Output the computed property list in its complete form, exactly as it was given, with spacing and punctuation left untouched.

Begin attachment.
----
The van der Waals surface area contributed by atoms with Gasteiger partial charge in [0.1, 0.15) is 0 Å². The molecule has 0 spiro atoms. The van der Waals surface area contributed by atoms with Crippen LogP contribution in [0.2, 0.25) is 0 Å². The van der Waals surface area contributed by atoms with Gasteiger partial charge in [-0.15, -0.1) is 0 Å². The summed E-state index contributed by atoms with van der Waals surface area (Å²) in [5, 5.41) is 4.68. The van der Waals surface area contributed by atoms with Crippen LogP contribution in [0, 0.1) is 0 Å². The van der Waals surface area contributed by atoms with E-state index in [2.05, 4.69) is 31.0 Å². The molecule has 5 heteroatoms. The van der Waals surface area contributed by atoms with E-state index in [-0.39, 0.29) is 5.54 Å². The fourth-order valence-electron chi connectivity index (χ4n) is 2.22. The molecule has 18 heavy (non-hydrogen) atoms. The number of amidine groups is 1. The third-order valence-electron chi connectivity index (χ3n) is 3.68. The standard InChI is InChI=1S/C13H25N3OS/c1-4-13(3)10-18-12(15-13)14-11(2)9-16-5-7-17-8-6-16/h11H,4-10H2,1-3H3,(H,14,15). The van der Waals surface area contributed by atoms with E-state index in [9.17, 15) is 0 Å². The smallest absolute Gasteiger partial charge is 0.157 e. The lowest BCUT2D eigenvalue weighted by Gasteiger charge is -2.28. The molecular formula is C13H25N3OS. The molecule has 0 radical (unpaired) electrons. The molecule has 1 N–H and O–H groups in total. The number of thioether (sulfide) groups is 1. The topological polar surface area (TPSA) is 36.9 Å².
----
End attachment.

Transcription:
The van der Waals surface area contributed by atoms with Gasteiger partial charge in [0.1, 0.15) is 0 Å². The molecule has 0 spiro atoms. The van der Waals surface area contributed by atoms with Crippen LogP contribution in [0.2, 0.25) is 0 Å². The van der Waals surface area contributed by atoms with Gasteiger partial charge in [-0.15, -0.1) is 0 Å². The summed E-state index contributed by atoms with van der Waals surface area (Å²) in [5, 5.41) is 4.68. The van der Waals surface area contributed by atoms with Crippen LogP contribution in [0, 0.1) is 0 Å². The van der Waals surface area contributed by atoms with E-state index in [2.05, 4.69) is 31.0 Å². The molecule has 5 heteroatoms. The van der Waals surface area contributed by atoms with E-state index in [-0.39, 0.29) is 5.54 Å². The fourth-order valence-electron chi connectivity index (χ4n) is 2.22. The molecule has 18 heavy (non-hydrogen) atoms. The number of amidine groups is 1. The third-order valence-electron chi connectivity index (χ3n) is 3.68. The standard InChI is InChI=1S/C13H25N3OS/c1-4-13(3)10-18-12(15-13)14-11(2)9-16-5-7-17-8-6-16/h11H,4-10H2,1-3H3,(H,14,15). The van der Waals surface area contributed by atoms with E-state index in [9.17, 15) is 0 Å². The smallest absolute Gasteiger partial charge is 0.157 e. The lowest BCUT2D eigenvalue weighted by Gasteiger charge is -2.28. The molecular formula is C13H25N3OS. The molecule has 0 radical (unpaired) electrons. The molecule has 1 N–H and O–H groups in total. The number of thioether (sulfide) groups is 1. The topological polar surface area (TPSA) is 36.9 Å².